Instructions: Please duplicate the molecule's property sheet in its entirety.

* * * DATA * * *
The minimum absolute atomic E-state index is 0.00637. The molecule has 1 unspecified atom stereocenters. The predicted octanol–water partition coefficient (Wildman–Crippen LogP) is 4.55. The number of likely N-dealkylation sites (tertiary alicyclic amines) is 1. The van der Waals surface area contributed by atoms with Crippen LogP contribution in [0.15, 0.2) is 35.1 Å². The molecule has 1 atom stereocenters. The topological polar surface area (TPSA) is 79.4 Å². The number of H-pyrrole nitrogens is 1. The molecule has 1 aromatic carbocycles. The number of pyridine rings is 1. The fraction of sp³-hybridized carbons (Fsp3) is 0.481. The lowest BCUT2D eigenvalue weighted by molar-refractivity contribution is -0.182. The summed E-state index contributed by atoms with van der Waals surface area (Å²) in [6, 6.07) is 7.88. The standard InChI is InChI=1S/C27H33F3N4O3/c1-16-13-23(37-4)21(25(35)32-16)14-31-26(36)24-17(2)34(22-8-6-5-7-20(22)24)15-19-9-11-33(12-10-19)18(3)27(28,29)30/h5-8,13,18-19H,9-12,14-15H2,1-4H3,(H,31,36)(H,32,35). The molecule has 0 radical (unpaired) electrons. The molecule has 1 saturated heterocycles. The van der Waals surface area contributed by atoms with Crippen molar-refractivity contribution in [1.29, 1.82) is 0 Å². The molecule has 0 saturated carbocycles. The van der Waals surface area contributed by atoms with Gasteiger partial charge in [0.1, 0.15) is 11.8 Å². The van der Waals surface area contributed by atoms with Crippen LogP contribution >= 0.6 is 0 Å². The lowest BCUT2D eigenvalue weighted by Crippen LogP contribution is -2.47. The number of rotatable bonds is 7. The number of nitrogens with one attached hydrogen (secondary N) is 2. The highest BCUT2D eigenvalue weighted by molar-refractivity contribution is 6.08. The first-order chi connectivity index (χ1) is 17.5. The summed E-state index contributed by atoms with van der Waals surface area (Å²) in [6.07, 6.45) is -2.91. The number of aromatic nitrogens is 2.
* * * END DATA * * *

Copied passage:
The minimum absolute atomic E-state index is 0.00637. The molecule has 1 unspecified atom stereocenters. The predicted octanol–water partition coefficient (Wildman–Crippen LogP) is 4.55. The number of likely N-dealkylation sites (tertiary alicyclic amines) is 1. The van der Waals surface area contributed by atoms with Crippen LogP contribution in [0.15, 0.2) is 35.1 Å². The molecule has 1 atom stereocenters. The topological polar surface area (TPSA) is 79.4 Å². The number of H-pyrrole nitrogens is 1. The molecule has 1 aromatic carbocycles. The number of pyridine rings is 1. The fraction of sp³-hybridized carbons (Fsp3) is 0.481. The lowest BCUT2D eigenvalue weighted by molar-refractivity contribution is -0.182. The summed E-state index contributed by atoms with van der Waals surface area (Å²) in [6, 6.07) is 7.88. The standard InChI is InChI=1S/C27H33F3N4O3/c1-16-13-23(37-4)21(25(35)32-16)14-31-26(36)24-17(2)34(22-8-6-5-7-20(22)24)15-19-9-11-33(12-10-19)18(3)27(28,29)30/h5-8,13,18-19H,9-12,14-15H2,1-4H3,(H,31,36)(H,32,35). The molecule has 0 radical (unpaired) electrons. The molecule has 1 saturated heterocycles. The van der Waals surface area contributed by atoms with Crippen molar-refractivity contribution in [1.29, 1.82) is 0 Å². The molecule has 0 saturated carbocycles. The van der Waals surface area contributed by atoms with Gasteiger partial charge in [0.1, 0.15) is 11.8 Å². The van der Waals surface area contributed by atoms with Crippen LogP contribution >= 0.6 is 0 Å². The lowest BCUT2D eigenvalue weighted by Crippen LogP contribution is -2.47. The number of rotatable bonds is 7. The number of nitrogens with one attached hydrogen (secondary N) is 2. The highest BCUT2D eigenvalue weighted by molar-refractivity contribution is 6.08. The first-order chi connectivity index (χ1) is 17.5. The summed E-state index contributed by atoms with van der Waals surface area (Å²) in [6.07, 6.45) is -2.91. The number of aromatic nitrogens is 2.